There are only four circumstances where it may be acceptable for an employer to share an employee’s private medical information. It is essential to mention that these are exceptions to the rule, not the rules themselves. These exceptions may include disclosing information to:
- A manager or supervisor when that medical information is necessary to provide reasonable accommodations for an employee, which generally falls under the ADA;
- Safety personnel and first aid providers if that worker should need emergency medical treatment;
- Authorized personnel in the course of a state or federal workplace investigation; and
- Authorized personnel in the course of a worker’s compensation or an insurance claim.
Do I Have to Disclose Information About Therapy Sessions?
Mental health providers, including therapists and psychologists, are not required to disclose information regarding mental health and generally do not do so unless they get consent from the patient.
Employees cannot be denied benefits from a health plan simply because they have not revealed private information regarding their mental health.
What Entities Are Covered By the HIPAA?
The HIPAA applies to the following entities:
- Health insurers
- Medical service providers
- Employer-sponsored plans,
- Health care facilities
- Any independent contractors employed by the entities listed.
What Reasons Would Allow Entities to Disclose Information?
Entities covered by the HIPAA can disclose information for the following reasons:
- Upon the request of the patient, within 30 days
- If required by the law, such as for suspected child abuse
- If necessary, to facilitate the treatment or the payment of treatment on behalf of the patient.
Covered entities cannot disclose information for any other reason without the patient’s prior written consent.
What Other Privacy Protections Do I Have for My Medical Information?
There are also other privacy protections that people may use for their medical information. Patients at the hospital can request that data regarding their identity or stay at the hospital not be made available to the public in the hospital directory.
In addition, an individual may request that a hospital not share any information regarding their health with family members or friends. If these requests are made, the hospital is obliged to obey them.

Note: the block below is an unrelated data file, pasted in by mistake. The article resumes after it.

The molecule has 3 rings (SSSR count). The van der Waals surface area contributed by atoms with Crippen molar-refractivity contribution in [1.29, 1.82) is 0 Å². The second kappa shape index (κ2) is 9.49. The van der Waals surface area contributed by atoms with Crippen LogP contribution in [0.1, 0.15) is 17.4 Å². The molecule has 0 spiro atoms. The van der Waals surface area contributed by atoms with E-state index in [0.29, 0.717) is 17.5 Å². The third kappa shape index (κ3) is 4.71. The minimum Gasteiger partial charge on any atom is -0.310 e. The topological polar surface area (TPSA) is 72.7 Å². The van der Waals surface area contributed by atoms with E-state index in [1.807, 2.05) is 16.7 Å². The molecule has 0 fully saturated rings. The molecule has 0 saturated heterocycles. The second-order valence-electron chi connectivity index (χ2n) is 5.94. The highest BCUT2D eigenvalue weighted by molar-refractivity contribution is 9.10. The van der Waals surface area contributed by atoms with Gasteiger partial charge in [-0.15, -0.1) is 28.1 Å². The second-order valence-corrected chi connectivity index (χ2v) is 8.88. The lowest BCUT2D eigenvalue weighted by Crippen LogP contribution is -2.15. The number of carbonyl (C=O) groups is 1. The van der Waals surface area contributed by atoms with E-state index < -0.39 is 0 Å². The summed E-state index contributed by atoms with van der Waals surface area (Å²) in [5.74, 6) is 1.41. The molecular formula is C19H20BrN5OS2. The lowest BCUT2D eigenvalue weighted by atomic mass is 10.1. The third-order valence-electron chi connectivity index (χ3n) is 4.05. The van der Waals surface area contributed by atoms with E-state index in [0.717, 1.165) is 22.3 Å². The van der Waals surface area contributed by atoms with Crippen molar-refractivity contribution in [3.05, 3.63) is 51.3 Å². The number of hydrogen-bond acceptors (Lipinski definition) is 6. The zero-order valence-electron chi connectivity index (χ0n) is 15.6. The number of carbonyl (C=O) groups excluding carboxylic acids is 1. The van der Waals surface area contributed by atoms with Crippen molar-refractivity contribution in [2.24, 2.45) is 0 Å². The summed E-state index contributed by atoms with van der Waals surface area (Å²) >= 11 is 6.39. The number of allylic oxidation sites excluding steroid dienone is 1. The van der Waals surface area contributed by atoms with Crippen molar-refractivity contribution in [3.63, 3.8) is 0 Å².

For law enforcement to get the information, they must have legal authorization before being allowed to view the person’s medical records. This may come in the form of a subpoena.
What Is the Penalty for Violating the Privacy Regulations of HIPAA?
An entity that violates the privacy requirements of HIPAA is subject to criminal and civil penalties, including:
- Civil monetary penalties up to $100 per violation up to $25,000 per year for each violation
- Criminal penalties ranging as high as $250,000 and 10 years in prison if the offense was committed with intent to use the private medical information for commercial gain or malicious harm
What Can I Do if My Privacy Rights under HIPAA Have Been Violated?
Suppose you believe that an entity has inappropriately used or disclosed your private health information. In that case, you may file a direct complaint with the United States Department of Health and Human Services’ Office for Civil Rights (OCR). The OCR will investigate the matter and impose civil penalties if appropriate. Criminal violations of the law will be referred to the U.S. Department of Justice.
Do I Need a Lawyer Experienced With HIPAA Laws?
The HIPAA laws can be pretty complicated, and penalties for violating a patient’s privacy rights under HIPAA carry serious criminal charges and civil damages. An attorney can explain the law to you and ensure that you comply with HIPAA’s privacy requirements.
If you feel your rights have been violated under HIPAA, you may want to consult a personal injury attorney. Your lawyer can advise you of your rights, help you file a complaint against the specific agency that violated your privacy through the illegal use of your records, and let you know if you may be entitled to any remedies.